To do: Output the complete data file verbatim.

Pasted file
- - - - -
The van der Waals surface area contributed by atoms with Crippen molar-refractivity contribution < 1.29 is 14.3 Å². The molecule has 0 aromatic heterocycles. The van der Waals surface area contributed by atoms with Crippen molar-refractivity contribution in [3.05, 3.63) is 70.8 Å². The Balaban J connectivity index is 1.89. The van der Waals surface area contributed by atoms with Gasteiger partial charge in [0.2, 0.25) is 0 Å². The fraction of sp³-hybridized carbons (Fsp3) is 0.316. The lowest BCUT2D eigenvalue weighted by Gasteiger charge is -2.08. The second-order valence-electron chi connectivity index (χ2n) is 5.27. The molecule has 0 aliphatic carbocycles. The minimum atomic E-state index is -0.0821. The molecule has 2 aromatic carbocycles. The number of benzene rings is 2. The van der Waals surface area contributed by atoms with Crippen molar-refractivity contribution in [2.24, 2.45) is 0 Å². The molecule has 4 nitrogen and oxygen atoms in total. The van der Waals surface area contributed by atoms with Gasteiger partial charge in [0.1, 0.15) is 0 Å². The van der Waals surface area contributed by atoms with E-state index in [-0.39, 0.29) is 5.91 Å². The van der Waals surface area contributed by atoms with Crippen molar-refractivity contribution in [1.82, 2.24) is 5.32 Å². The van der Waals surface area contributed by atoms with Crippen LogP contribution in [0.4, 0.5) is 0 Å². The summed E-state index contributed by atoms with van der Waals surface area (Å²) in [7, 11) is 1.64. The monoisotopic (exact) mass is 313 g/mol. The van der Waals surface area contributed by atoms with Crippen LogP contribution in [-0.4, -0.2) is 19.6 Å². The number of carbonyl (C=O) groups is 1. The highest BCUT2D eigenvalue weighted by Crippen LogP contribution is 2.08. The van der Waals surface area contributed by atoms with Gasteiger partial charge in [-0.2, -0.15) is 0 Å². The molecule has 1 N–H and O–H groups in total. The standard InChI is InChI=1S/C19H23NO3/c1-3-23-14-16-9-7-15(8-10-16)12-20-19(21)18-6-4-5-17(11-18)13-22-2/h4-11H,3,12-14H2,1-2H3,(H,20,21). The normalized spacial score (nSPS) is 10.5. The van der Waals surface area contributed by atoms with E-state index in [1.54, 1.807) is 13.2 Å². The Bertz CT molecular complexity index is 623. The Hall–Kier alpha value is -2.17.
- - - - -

The van der Waals surface area contributed by atoms with Crippen molar-refractivity contribution < 1.29 is 14.3 Å². The molecule has 0 aromatic heterocycles. The van der Waals surface area contributed by atoms with Crippen molar-refractivity contribution in [3.05, 3.63) is 70.8 Å². The Balaban J connectivity index is 1.89. The van der Waals surface area contributed by atoms with Gasteiger partial charge in [0.2, 0.25) is 0 Å². The fraction of sp³-hybridized carbons (Fsp3) is 0.316. The lowest BCUT2D eigenvalue weighted by Gasteiger charge is -2.08. The second-order valence-electron chi connectivity index (χ2n) is 5.27. The molecule has 0 aliphatic carbocycles. The minimum atomic E-state index is -0.0821. The molecule has 2 aromatic carbocycles. The number of benzene rings is 2. The van der Waals surface area contributed by atoms with Crippen molar-refractivity contribution in [2.24, 2.45) is 0 Å². The molecule has 4 nitrogen and oxygen atoms in total. The van der Waals surface area contributed by atoms with Gasteiger partial charge in [0.1, 0.15) is 0 Å². The van der Waals surface area contributed by atoms with E-state index in [-0.39, 0.29) is 5.91 Å². The van der Waals surface area contributed by atoms with Crippen molar-refractivity contribution in [1.82, 2.24) is 5.32 Å². The van der Waals surface area contributed by atoms with Crippen LogP contribution in [0.4, 0.5) is 0 Å². The summed E-state index contributed by atoms with van der Waals surface area (Å²) in [7, 11) is 1.64. The monoisotopic (exact) mass is 313 g/mol. The van der Waals surface area contributed by atoms with Crippen LogP contribution in [-0.4, -0.2) is 19.6 Å². The number of carbonyl (C=O) groups is 1. The highest BCUT2D eigenvalue weighted by Crippen LogP contribution is 2.08. The van der Waals surface area contributed by atoms with Gasteiger partial charge in [-0.2, -0.15) is 0 Å². The molecule has 1 N–H and O–H groups in total. The standard InChI is InChI=1S/C19H23NO3/c1-3-23-14-16-9-7-15(8-10-16)12-20-19(21)18-6-4-5-17(11-18)13-22-2/h4-11H,3,12-14H2,1-2H3,(H,20,21). The normalized spacial score (nSPS) is 10.5. The van der Waals surface area contributed by atoms with E-state index in [1.54, 1.807) is 13.2 Å². The Bertz CT molecular complexity index is 623. The Hall–Kier alpha value is -2.17.